A study from ICM Research reveals that out of 26 high street stores visited in a recent mystery shop, only eleven offered contactless payment facilities and of those that did only three visibly promoted use of the technology.
This is despite the multiple advantages mooted by contactless payment providers who maintain that “wave and pay” features in-store is a key advantage to retailers, particularly during the peak shopping season, when it can help reduce transaction and queueing time.
The study, published today (10 December), also consisted of an online consumer survey revealing that 80 per cent of people are aware of contact payments with 18 per cent reporting that they knew they had a contactless payment card.
Not all those with contactless cards realised they had one with sevenof those with contactless payment cards only realising it when asked to check the symbols on their plastic cards, according to the research.
Richard Moller, a researcher in ICM’s retail team, says: “Retailer investment in contactless payment is essential to drive take up because consumer awareness and appetite already exist. Of the eleven stores we visited with contactless payment technology, only three were actively promoting it, and only two – Marks & Spencer and EAT – had signage at checkouts.”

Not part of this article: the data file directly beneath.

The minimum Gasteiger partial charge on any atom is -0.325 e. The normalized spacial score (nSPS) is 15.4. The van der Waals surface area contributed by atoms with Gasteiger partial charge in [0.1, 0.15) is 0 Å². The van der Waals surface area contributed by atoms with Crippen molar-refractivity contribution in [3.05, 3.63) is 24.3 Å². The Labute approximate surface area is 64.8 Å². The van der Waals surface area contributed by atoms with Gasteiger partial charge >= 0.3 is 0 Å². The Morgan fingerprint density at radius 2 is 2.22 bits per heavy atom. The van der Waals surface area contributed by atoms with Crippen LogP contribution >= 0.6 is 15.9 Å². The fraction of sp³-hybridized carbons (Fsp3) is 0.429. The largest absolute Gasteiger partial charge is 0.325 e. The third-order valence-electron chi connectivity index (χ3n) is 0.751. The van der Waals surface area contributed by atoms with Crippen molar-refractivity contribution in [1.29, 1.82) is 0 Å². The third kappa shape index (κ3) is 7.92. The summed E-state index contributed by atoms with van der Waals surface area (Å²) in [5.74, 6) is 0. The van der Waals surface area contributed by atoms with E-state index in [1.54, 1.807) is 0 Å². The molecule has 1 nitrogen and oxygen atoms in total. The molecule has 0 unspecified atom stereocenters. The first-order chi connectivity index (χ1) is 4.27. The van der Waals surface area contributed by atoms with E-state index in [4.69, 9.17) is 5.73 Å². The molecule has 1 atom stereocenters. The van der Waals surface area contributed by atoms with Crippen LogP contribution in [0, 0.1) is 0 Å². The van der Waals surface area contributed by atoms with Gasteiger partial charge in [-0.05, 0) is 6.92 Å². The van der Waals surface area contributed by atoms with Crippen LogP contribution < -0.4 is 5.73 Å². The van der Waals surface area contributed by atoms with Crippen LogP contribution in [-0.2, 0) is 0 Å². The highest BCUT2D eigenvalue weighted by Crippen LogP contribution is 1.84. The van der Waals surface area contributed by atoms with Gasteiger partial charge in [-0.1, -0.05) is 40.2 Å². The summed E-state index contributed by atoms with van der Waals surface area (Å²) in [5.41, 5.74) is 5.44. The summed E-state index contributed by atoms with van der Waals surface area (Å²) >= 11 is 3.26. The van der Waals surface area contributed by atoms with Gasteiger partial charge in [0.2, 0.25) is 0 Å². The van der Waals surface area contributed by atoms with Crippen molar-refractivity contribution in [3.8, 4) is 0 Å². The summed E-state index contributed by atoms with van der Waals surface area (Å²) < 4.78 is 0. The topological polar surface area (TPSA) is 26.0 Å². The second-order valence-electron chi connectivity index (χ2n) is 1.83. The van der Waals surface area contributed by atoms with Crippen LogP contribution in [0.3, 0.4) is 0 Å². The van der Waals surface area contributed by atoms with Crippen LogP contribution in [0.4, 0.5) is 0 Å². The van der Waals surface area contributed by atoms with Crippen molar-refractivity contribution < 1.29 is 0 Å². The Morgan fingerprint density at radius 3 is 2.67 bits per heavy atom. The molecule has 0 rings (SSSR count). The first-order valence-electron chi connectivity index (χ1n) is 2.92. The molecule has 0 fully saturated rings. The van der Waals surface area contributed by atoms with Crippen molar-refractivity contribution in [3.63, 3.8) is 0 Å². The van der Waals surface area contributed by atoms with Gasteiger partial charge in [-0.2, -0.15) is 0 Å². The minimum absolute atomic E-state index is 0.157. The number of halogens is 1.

Moller further adds that only half of the sales assistants he spoke to as part of the study knew that their store took contactless payments with over a quarter giving out the wrong information on payment limits.
A separate study by eDigitalResearch, published on Friday (7 December) suggested that awareness of contactless mobile payments doubled since May 2012 with 33 per cent of all consumers now claiming to have seen a contactless payments point in store.
This figure has doubled since eDigitalResearch’s first Mobile Payment Index taken in May 2012. It also found that awareness of NFC enabled devices has also doubled over the past six months, with around 8 per cent of the UK population now aware that they own a contactless mobile payment ready smartphone.
Derek Eccleston, eDigitalResearch, head of research, says: “Our results show that, whilst awareness of contactless mobile payments is on the increase, one third, 30 per cent, of the consumers that we surveyed don’t think that there are any benefits to the technology whatsoever.
“For example, whilst you can use the technology to swiftly pay for goods in coffee shops, customers still need to wait exactly the same amount of time for the coffee and the end result.”